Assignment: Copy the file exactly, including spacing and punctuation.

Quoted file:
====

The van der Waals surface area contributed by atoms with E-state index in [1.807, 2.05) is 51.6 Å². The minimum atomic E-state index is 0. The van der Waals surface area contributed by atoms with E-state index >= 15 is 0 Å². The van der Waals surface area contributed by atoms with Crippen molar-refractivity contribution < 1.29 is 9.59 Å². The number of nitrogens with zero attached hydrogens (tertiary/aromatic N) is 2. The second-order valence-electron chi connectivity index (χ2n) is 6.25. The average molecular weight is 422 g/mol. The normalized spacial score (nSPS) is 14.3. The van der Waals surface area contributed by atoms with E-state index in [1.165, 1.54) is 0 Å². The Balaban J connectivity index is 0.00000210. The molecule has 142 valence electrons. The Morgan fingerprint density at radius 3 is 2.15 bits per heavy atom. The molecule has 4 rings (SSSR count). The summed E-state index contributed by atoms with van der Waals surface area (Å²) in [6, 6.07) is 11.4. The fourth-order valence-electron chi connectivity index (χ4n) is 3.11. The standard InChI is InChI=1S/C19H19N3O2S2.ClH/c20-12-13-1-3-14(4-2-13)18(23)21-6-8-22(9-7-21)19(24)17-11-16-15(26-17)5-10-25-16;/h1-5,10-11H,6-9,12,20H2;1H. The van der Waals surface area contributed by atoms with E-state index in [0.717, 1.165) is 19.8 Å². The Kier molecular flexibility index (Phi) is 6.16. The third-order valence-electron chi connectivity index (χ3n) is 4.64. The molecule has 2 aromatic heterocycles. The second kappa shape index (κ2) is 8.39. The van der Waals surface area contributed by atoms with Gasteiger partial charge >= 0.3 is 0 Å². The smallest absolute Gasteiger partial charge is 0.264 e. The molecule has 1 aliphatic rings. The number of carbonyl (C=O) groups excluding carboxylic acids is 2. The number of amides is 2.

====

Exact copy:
The van der Waals surface area contributed by atoms with E-state index in [1.807, 2.05) is 51.6 Å². The minimum atomic E-state index is 0. The van der Waals surface area contributed by atoms with E-state index >= 15 is 0 Å². The van der Waals surface area contributed by atoms with Crippen molar-refractivity contribution < 1.29 is 9.59 Å². The number of nitrogens with zero attached hydrogens (tertiary/aromatic N) is 2. The second-order valence-electron chi connectivity index (χ2n) is 6.25. The average molecular weight is 422 g/mol. The normalized spacial score (nSPS) is 14.3. The van der Waals surface area contributed by atoms with E-state index in [1.165, 1.54) is 0 Å². The Balaban J connectivity index is 0.00000210. The molecule has 142 valence electrons. The Morgan fingerprint density at radius 3 is 2.15 bits per heavy atom. The molecule has 4 rings (SSSR count). The summed E-state index contributed by atoms with van der Waals surface area (Å²) in [6, 6.07) is 11.4. The fourth-order valence-electron chi connectivity index (χ4n) is 3.11. The standard InChI is InChI=1S/C19H19N3O2S2.ClH/c20-12-13-1-3-14(4-2-13)18(23)21-6-8-22(9-7-21)19(24)17-11-16-15(26-17)5-10-25-16;/h1-5,10-11H,6-9,12,20H2;1H. The van der Waals surface area contributed by atoms with E-state index in [0.717, 1.165) is 19.8 Å². The Kier molecular flexibility index (Phi) is 6.16. The third-order valence-electron chi connectivity index (χ3n) is 4.64. The molecule has 2 aromatic heterocycles. The second kappa shape index (κ2) is 8.39. The van der Waals surface area contributed by atoms with Gasteiger partial charge >= 0.3 is 0 Å². The smallest absolute Gasteiger partial charge is 0.264 e. The molecule has 1 aliphatic rings. The number of carbonyl (C=O) groups excluding carboxylic acids is 2. The number of amides is 2.